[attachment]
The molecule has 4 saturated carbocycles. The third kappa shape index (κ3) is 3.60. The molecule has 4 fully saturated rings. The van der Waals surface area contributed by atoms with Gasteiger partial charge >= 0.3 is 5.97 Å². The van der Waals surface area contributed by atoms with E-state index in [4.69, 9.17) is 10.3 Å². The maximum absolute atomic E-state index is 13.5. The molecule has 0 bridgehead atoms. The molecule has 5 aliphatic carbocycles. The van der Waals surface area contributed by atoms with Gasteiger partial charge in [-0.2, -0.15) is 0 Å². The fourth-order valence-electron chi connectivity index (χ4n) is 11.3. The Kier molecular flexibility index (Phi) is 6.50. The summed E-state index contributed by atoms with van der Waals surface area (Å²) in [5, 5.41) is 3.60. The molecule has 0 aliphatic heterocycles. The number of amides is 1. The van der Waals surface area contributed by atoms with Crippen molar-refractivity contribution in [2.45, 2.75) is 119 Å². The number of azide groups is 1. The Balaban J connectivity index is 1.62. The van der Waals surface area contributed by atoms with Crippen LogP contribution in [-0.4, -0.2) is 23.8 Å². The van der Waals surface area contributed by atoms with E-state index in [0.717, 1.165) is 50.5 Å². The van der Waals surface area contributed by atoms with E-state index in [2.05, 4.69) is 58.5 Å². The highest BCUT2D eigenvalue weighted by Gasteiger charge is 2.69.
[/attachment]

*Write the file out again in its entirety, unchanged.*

The molecule has 4 saturated carbocycles. The third kappa shape index (κ3) is 3.60. The molecule has 4 fully saturated rings. The van der Waals surface area contributed by atoms with Gasteiger partial charge >= 0.3 is 5.97 Å². The van der Waals surface area contributed by atoms with E-state index in [4.69, 9.17) is 10.3 Å². The maximum absolute atomic E-state index is 13.5. The molecule has 0 bridgehead atoms. The molecule has 5 aliphatic carbocycles. The van der Waals surface area contributed by atoms with Gasteiger partial charge in [-0.2, -0.15) is 0 Å². The fourth-order valence-electron chi connectivity index (χ4n) is 11.3. The Kier molecular flexibility index (Phi) is 6.50. The summed E-state index contributed by atoms with van der Waals surface area (Å²) in [5, 5.41) is 3.60. The molecule has 0 aliphatic heterocycles. The number of amides is 1. The van der Waals surface area contributed by atoms with Crippen molar-refractivity contribution in [2.45, 2.75) is 119 Å². The number of azide groups is 1. The Balaban J connectivity index is 1.62. The van der Waals surface area contributed by atoms with Crippen LogP contribution in [-0.4, -0.2) is 23.8 Å². The van der Waals surface area contributed by atoms with E-state index in [0.717, 1.165) is 50.5 Å². The van der Waals surface area contributed by atoms with E-state index in [2.05, 4.69) is 58.5 Å². The highest BCUT2D eigenvalue weighted by Gasteiger charge is 2.69.